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The winds are howling, it’s a cool  -6C (-14 with the wind chill) outside and all I can think about is a plan I cooked up to grow a big garden this summer at my parents’ house in the country.

A couple of months I ago I read Barbara Kingsolver‘s excellent book Animal, Vegetable Miracle, the tale of her family’s year-long experiment to eat locally. They moved to a farm in Virginia and decided to eat only food that was produced near them – either on their farm or by local farmers. Bananas were out but there was much excitement during asparagus season.

It’s a great story about food production, the changing seasons, agriculture and modern food production. It made me want to plant a big garden that would feed our family for at least a few months of the year. But we don’t have the soil for it — our city back yard is small and shaded by an enormous decades-old maple that keeps our house so nice and cool all summer long. But my parents, on the other hand, have a few acres of land in the country where they say we can plant a big garden.

Soon, once this neverending snow melts and the ground starts to thaw, we’ll be heading out there to get our hands dirty. I can’t wait.

You can whet your appetite for summer’s vegetable bounty with this recipe, designed to use up an overflow of zucchini in the Kingsolver’s garden. And you can dance around your warm cosy house while the wonderful Arlo Guthrie sings the Garden Song.

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A few years ago I wrote a story (see below) for the Montreal Gazette about a British Columbia couple who were following what they called a 100-Mile Diet. For a year, they would only eat food that came from a 100-mile radius of their Vancouver home. Their project later became this book.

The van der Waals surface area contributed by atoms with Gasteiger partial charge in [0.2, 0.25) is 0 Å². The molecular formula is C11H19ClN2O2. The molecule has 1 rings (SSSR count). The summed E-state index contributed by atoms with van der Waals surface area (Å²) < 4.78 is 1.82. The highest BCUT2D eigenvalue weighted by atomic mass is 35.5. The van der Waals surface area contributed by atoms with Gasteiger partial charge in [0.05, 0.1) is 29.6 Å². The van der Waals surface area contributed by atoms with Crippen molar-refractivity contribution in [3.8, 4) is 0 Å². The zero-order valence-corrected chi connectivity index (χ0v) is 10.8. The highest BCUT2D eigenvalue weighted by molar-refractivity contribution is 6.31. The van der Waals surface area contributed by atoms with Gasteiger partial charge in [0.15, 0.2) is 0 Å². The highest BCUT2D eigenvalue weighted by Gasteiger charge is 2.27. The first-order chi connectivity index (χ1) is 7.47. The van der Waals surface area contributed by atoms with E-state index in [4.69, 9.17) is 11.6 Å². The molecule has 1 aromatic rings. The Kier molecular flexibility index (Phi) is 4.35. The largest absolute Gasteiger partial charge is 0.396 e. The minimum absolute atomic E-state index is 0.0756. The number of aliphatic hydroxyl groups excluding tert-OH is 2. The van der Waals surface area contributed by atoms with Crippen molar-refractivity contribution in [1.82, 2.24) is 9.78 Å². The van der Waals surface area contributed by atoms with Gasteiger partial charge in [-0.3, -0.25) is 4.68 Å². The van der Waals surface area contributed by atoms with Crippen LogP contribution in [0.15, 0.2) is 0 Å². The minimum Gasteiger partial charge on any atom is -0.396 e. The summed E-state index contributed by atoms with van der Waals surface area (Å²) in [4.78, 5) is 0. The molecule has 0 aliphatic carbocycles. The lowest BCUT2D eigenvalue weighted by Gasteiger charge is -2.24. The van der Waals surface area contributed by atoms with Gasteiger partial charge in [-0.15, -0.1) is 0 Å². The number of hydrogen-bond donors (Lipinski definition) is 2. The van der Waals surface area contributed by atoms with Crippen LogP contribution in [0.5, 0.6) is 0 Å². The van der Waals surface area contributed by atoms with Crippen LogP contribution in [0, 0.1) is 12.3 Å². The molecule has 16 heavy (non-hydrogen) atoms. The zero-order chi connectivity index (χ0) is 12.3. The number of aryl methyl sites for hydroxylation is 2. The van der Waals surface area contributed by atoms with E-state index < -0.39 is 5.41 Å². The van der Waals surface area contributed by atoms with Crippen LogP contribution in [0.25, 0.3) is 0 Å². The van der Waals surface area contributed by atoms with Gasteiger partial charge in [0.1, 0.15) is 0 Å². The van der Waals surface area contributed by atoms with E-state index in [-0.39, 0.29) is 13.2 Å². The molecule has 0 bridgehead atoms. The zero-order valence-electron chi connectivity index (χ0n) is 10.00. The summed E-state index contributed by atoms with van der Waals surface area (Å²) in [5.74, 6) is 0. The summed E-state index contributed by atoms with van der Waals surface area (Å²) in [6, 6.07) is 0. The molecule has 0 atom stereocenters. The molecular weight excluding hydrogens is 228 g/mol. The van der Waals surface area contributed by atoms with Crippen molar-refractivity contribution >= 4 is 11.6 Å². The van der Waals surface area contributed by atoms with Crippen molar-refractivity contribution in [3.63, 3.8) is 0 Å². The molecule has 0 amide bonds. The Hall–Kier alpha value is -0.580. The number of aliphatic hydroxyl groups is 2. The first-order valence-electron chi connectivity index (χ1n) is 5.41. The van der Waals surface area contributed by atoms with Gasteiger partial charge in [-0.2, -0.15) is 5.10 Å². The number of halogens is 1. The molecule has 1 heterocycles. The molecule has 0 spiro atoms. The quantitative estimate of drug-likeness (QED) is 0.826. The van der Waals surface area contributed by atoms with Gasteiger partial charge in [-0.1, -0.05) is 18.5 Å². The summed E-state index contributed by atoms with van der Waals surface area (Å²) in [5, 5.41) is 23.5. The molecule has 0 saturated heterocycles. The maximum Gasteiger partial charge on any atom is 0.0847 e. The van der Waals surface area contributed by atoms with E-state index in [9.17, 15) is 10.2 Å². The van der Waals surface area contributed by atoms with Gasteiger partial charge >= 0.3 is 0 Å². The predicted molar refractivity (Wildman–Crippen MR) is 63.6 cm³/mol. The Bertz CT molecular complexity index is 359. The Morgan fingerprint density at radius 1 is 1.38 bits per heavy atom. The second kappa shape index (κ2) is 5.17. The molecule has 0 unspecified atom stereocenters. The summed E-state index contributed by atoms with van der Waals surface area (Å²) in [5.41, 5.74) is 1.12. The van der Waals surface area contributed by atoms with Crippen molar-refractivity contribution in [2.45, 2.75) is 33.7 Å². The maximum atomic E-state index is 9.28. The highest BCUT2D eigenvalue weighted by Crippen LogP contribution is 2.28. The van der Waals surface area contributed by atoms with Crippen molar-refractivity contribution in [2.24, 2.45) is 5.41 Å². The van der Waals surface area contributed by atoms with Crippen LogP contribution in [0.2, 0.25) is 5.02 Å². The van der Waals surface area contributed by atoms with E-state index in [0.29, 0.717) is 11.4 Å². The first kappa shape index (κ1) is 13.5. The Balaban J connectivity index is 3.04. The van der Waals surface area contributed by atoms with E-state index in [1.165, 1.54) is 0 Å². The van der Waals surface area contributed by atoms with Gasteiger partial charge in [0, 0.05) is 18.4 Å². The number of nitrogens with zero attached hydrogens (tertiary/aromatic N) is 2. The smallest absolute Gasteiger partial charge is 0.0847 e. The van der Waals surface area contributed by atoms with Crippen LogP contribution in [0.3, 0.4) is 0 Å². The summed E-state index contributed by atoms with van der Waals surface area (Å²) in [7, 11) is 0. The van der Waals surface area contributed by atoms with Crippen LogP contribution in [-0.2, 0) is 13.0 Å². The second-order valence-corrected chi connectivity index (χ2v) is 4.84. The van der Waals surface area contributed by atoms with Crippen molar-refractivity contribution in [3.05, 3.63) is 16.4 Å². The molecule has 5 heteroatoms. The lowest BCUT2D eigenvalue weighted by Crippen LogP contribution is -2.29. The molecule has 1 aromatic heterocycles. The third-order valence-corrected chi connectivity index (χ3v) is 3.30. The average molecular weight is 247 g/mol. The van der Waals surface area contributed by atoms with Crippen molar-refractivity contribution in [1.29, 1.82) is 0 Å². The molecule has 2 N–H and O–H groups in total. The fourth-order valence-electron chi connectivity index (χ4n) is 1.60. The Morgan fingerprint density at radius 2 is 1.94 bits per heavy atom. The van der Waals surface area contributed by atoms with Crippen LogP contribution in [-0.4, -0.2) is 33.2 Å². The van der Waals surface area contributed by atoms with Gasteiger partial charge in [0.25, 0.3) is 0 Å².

Writing that story really put the idea of trying to eat local in my head. Ever since, whenever I’ve had the choice, I try to buy locally grown food on my weekly (okay, sometimes daily) shopping trips. It’s not a hard job in the summer, when Quebec produce is everywhere, and we get a weekly box of organic vegetables from farmers  Jamie & Nora Quinn’s farm in Elgin, Qc.

But in the dead of February, with 20 cm of fresh snow on the ground, and last summer’s harvest just a dim memory, it’s another question altogether. You can usually find some root vegetables, maybe some hydroponically-grown lettuce and tomatoes, and apples from storage. Still, I thought I did a good job on a locally-grown dinner for the fam tonight:

  • Mashed Quebec potatoes and one of the last heads of celeriac from last summer’s vegetable deliveries
  • Quebec-grown turnips
  • Quebec-raised turkey meatloaf with Quebec carrots and onions
  • And for dessert, stewed Quebec apples.

Not bad for a snowy February day, I’d say.

Here’s that story I wrote:

How what we eat helps climate: What’s good for the environment is great for the economy
Tuesday, November 22, 2005
By Monique Beaudin, The Gazette

Eight months ago, Vancouver writers and J.B. MacKinnon undertook what many thought would be an impossible task – for a year, to eat only food produced within a 100-mile (160-kilometre) radius of their home.

They were concerned about the environmental impact of the global food-distribution system: trucks carrying summer fruit and vegetables to snowbound Canadians, burning fossil fuels and releasing carbon dioxide into the atmosphere.

“Our food is travelling even more than we do, and that seems ridiculous when a lot of things like salads, carrots and potatoes can grow locally, but you don’t necessarily see them in your local grocery store,” Smith said.

They never expected their “100-mile diet,” which they chronicle in an online magazine, to draw international attention and generate buzz all over the Internet.


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 We’ve toyed with vegetarianism over the years. Sick of meat, we launch into delicious veggies, legumes, tofu,  eggs and even texturized vegetable protein for a few weeks. But we always slide back into meat eating, either with a hamburger or some crispy slabs of bacon. Or a big juicy steak from The Keg.